Along with being a great source of protein, vitamin B12 and selenium, salmon is best known for delivering those all-important omega-3 fatty acids — the kind that, according to the American Heart Association, can decrease the risk of abnormal heartbeats and even lower blood pressure slightly. One of the best ways to retain all of those good nutrients and keep the salmon moist and full of flavor is to steam it in a basket. Figuring out the steaming time can be tricky on a first try, however, so use a meat thermometer to ensure that it's cooked just right.
Fill the steaming pot with about 2 inches of cold water and bring it to a boil.
Slice the lemon into thin circles, then line the bottom of the steaming basket with them.
Lay a few sprigs of fresh dill on top of the lemon slices. Use about two sprigs per 8 ounces of salmon.
Sprinkle salt and pepper over the salmon to taste, along with other herbs you enjoy with salmon; parsley and thyme are good choices. Go easy on the seasonings, however, to avoid overpowering the delicate taste of the salmon.
Drizzle the salmon with olive oil and then place it on top of the dill and lemon in the basket.
Reduce the water in the steaming pot to a simmer and then place the steaming basket inside.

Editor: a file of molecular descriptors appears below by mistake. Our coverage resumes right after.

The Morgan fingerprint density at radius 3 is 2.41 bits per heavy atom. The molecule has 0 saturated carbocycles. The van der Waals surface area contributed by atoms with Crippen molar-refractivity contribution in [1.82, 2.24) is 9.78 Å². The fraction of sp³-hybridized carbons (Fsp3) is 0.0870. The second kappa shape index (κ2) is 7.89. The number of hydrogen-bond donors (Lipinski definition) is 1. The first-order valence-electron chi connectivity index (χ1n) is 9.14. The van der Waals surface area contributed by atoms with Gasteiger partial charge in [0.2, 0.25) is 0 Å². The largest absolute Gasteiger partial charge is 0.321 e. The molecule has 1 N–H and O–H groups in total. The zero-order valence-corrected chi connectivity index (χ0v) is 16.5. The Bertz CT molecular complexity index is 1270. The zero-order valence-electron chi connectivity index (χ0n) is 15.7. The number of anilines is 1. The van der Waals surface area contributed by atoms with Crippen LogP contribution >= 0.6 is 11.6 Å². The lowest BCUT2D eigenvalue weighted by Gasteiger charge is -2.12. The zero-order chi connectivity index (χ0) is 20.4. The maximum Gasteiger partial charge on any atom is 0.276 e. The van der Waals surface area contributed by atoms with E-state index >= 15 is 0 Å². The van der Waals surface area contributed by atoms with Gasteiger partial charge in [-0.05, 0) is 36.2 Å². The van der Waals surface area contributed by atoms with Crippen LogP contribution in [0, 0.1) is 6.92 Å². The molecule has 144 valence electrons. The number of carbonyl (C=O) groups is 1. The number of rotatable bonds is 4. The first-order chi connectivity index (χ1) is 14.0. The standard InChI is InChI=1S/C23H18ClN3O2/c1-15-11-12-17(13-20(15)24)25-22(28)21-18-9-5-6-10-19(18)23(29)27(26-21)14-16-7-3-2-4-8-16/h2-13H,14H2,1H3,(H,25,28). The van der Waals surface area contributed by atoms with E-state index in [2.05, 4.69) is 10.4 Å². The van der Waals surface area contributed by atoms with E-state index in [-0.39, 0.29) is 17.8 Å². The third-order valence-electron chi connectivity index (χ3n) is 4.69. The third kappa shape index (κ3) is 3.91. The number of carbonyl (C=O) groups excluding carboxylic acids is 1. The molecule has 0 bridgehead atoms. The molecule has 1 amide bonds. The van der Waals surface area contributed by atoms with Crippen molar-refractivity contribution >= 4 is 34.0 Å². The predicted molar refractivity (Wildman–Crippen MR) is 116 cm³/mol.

Cover the basket with a lid and steam the salmon for about 10 minutes per 8 ounces of fish or until the flesh is opaque and separates easily with a fork.
Remove the lid and insert a meat thermometer into the thickest part of the salmon. It should read at least 145 degrees Fahrenheit before consumption.
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- Try using an aromatic steaming liquid instead of water, such as fish broth, to add even more flavor to the salmon.
- The steam inside the basket is hot enough to burn you; use baking gloves to remove the lid.
Based in Halifax, Nova Scotia, Jordan Whitehouse has been writing on food and drink, small business, and community development since 2004. His work has appeared in a wide range of online and print publications across Canada, including Atlantic Business Magazine, The Grid and Halifax Magazine. Whitehouse studied English literature and psychology at Queen's University, and book and magazine publishing at Centennial College.
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